Steering via Algorithmic Recommendations

32 Pages Posted: 13 Jan 2020 Last revised: 25 Apr 2023

See all articles by Nan Chen

Nan Chen

National University of Singapore

Hsin-Tien Tsai

National University of Singapore (NUS), Department of Economics

Date Written: December 1, 2019


This article studies whether self-preferencing affects algorithmic recommendations on dominant platforms. We focus on the dual role of as a platform owner and retailer. We find that products sold by Amazon receive substantially more “Frequently Bought Together” recommendations across popularity deciles. To establish causality, we exploit within-product variation generated by Amazon stockouts. We find that when Amazon is out of stock, identical products sold by third-party sellers face an eight-percentage-point decrease in the probability of receiving a recommendation. The pattern can be explained by the economic incentives of steering but not explained by consumer preference. Furthermore, the steering lowers recommendation efficiency.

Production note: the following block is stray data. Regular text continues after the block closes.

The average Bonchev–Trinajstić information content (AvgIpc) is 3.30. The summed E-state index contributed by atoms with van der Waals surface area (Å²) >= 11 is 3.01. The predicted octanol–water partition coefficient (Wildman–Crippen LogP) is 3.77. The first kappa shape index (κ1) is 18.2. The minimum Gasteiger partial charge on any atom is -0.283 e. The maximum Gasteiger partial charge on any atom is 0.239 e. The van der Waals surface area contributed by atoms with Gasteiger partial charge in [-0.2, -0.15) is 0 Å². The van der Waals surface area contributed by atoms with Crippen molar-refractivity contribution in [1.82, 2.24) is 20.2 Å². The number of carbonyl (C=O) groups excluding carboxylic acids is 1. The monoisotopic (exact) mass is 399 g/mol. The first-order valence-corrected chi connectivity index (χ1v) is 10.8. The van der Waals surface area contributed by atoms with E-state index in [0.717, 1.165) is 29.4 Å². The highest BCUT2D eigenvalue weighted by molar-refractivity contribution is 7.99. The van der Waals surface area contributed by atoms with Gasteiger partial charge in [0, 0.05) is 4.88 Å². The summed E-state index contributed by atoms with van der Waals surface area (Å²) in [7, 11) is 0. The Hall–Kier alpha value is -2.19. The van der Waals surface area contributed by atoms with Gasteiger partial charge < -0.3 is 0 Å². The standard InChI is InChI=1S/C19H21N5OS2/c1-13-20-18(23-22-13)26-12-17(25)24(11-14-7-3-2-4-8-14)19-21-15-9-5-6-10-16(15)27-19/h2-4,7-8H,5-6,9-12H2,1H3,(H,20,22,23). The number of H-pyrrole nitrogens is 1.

Keywords: Self-preferencing; product recommendation; vertical integration; e-commerce; digital platform; algorithmic bias

JEL Classification: D22, D43, L11, L81

Suggested Citation

Chen, Nan and Tsai, Hsin-Tien, Steering via Algorithmic Recommendations (December 1, 2019). RAND Journal of Economics, Forthcoming, Available at SSRN: or

Nan Chen

National University of Singapore ( email )

21 Lower Kent Ridge Rd
Singapore, 117417


Hsin-Tien Tsai (Contact Author)

National University of Singapore (NUS), Department of Economics ( email )


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